by Sean
Please note: MP3s are only kept online for a short time, and if this entry is from more than a couple of weeks ago, the music probably won't be available to download any more.


Johan Heltne - "Krieg ist Krieg und Schnaps ist Schnaps".

This song evokes a particular, gorgeous melancholy for me, only I don't speak German so this particular, gorgeous melancholy is somehow completely disconnected from the particular, gorgeous melancholy expressed by native listeners to "Krieg ist Krieg und Schnaps ist Schnaps" and in fact, I suspect, from the particular, gorgeous melancholy intended by Johan Heltne himself. Who cares, right? Or really: Who cares... Wait - do I care? I feel feelings, listening to this song. Are these feelings a deception - me deceiving myself? Me deceiving myself with someone else's song? Is this a conspiracy or am I all alone on it? Did Johan do this or am I doing it entirely to myself? Is this whole song in German, like its title, or is it in Swedish, like its singer?

All this is enough to make you order a snaps and drop your head to the table. If you are doing so, hopefully "Krieg ist Krieg und Schnaps ist Schnaps" is on the turntable. Hopefully "Krieg ist Krieg und Schnaps ist Schnaps" is in your iTunes. Hopefully your battered, tattered heart can be nursed to health by a glow of synths and a scatter of drums. Which is not to neglect the saxophone. Most saxophones deserve to be neglected - they strain too hard for the attention. But this saxophone is OK. This saxophone cares about you. It is a nourishing, sensitive friend. It has noticed that the stars are out, outside. It has noticed the state of your face and shoulders and silhouette. "Krieg ist Krieg und Schnaps ist Schnaps" is playing. The saxophone knows you do not speak German, or Swedish, whatever it is, and it understands the whole thing. It doesn't mind. It will wait. It will take you home, but only when you're ready.

[buy / listen to the discography / Thank you, Arnulf.]


Elsewhere: I did write about David Bowie, twice, for the Globe & Mail: one, two.

Posted by Sean at January 18, 2016 7:22 PM

Yup, it's in Swedish!

Posted by Lisa at January 19, 2016 1:26 PM

the song is in swedish - m.

Posted by manfred at January 19, 2016 2:33 PM

love this so much, sax and all. thank you!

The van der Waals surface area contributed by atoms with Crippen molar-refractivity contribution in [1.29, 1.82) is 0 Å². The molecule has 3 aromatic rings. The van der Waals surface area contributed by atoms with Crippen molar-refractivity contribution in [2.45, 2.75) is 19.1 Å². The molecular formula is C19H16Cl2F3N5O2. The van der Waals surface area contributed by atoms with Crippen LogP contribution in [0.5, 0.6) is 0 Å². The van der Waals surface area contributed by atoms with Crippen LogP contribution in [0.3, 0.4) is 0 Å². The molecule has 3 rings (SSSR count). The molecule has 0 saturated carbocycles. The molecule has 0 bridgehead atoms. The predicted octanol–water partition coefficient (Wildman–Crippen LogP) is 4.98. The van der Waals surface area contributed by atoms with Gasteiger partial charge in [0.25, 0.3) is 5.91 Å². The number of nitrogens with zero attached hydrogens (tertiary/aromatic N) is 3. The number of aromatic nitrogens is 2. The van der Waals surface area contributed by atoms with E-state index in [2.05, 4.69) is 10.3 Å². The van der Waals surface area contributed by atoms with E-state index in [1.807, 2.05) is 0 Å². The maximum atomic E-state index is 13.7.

Posted by anar at January 23, 2016 5:36 PM

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about said the gramophone
This is a daily sampler of really good songs. All tracks are posted out of love. Please go out and buy the records.

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"And I shall watch the ferry-boats / and they'll get high on a bluer ocean / against tomorrow's sky / and I will never grow so old again."
about the authors
Sean Michaels is the founder of Said the Gramophone. He is a writer, critic and author of the theremin novel Us Conductors. Follow him on Twitter or reach him by email here. Click here to browse his posts.

Emma Healey writes poems and essays in Toronto. She joined Said the Gramophone in 2015. This is her website and email her here.

Jeff Miller is a Montreal-based writer and zinemaker. He is the author of Ghost Pine: All Stories True and a bunch of other stories. He joined Said the Gramophone in 2015. Say hello on Twitter or email.

Mitz Takahashi is originally from Osaka, Japan who now lives and works as a furniture designer/maker in Montreal. English is not his first language so please forgive his glamour grammar mistakes. He is trying. He joined Said the Gramophone in 2015. Reach him by email here.

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Dan Beirne wrote regularly for Said the Gramophone from August 2004 to December 2014. He is an actor and writer living in Toronto. Any claim he makes about his life on here is probably untrue. Click here to browse his posts. Email him here.

Jordan Himelfarb wrote for Said the Gramophone from November 2004 to March 2012. He lives in Toronto. He is an opinion editor at the Toronto Star. Click here to browse his posts. Email him here.
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